Denver considers applying for grant to serve 'unaccompanied alien children'

DENVER - Denver officials say they're considering offering to take care of some of the immigrant children who have overwhelmed border facilities in recent months.

Denver Department of Human Services spokeswoman Ana Mostaccero told The Associated Press on Friday that the department is in the process of applying for a three-year federal grant to house the children. She said the department is still doing feasibility studies and consulting with other city agencies and hasn't submitted the application yet.

If the city applies and wins a grant, the children would be placed in the city's existing Family Crisis Center. It has bedrooms, classrooms and a dining hall and is only partially being used now.

The city has until Aug. 6 to submit an application.

Mayor Michael Hancock's office emailed this statement on the subject:

Denver Human Services and the City and County of Denver are considering applying for a three-year federal grant from the U.S. Department of Health and Human Services, Administration for Children and Families, that would award an average of $4 million in funding to municipalities to serve “Unaccompanied Alien Children” with temporary shelter care and other related services. Mayor Michael B. Hancock released the following statement in this regard:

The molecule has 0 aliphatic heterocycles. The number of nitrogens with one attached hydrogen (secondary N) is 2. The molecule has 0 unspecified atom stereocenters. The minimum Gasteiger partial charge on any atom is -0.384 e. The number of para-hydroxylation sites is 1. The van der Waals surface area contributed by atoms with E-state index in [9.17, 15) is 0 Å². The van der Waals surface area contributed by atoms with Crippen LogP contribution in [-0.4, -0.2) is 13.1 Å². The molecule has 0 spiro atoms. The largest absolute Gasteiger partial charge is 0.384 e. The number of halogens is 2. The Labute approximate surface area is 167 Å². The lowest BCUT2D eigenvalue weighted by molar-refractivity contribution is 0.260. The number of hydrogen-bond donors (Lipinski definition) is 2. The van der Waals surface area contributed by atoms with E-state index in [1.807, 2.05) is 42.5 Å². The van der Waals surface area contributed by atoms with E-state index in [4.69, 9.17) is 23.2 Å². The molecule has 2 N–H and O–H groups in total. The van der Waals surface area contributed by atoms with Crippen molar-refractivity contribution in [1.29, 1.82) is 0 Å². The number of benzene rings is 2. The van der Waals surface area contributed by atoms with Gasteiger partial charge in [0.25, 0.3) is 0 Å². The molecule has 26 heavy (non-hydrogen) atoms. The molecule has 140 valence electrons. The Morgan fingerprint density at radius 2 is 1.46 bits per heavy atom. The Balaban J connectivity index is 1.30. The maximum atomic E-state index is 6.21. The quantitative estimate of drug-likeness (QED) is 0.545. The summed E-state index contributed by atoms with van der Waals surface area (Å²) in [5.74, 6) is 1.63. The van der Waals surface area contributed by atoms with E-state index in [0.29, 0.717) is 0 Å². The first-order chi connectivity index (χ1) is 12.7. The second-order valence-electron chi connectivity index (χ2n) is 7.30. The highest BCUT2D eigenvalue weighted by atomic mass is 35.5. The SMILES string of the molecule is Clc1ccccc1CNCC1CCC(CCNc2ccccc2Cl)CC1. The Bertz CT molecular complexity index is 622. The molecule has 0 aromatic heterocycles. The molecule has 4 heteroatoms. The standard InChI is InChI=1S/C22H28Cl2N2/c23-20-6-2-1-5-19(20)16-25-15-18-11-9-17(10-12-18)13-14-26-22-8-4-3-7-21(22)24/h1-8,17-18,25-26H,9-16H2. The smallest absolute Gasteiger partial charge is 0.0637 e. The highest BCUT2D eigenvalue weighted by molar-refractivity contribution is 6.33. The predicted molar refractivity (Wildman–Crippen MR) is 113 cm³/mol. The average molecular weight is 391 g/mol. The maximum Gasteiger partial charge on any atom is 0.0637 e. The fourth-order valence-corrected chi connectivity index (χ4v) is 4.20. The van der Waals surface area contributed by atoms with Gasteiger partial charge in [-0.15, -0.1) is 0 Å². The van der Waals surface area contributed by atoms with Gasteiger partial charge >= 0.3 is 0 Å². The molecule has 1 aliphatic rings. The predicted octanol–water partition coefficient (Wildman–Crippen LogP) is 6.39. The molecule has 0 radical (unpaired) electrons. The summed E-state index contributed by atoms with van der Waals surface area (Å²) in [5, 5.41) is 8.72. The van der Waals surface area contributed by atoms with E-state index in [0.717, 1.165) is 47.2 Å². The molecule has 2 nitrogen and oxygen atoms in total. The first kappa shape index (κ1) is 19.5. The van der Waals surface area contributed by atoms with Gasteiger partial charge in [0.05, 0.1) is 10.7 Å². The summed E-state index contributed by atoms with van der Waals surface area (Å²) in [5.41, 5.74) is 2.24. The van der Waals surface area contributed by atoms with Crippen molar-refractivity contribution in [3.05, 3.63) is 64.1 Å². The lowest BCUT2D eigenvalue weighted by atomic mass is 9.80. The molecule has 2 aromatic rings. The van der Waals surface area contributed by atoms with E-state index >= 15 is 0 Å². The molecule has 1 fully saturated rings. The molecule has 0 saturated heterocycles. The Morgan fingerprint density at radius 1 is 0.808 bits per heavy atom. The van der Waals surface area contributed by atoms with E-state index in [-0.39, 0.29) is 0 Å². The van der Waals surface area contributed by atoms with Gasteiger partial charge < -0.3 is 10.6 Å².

“The children trying to come to this country without their parents are victims of a humanitarian crisis.  In Denver, we care about kids.  The work of departments like DHS is how we answer the call to serve.  In this case, the federal government is trying to place refugee children with family members.   And while we have not yet been asked, we recognize that we are likely to have relatives in our community who will want to take in their young family members. Denver is acting in a fiscally responsible manner by considering an application for federal resources to help us provide those connecting services for kids in the case we are called to act. 

“Denver today works with our community partners to support refugee children.  Year over year we serve a few dozen kids, and this grant would expand our capacity to meet a limited demand.”

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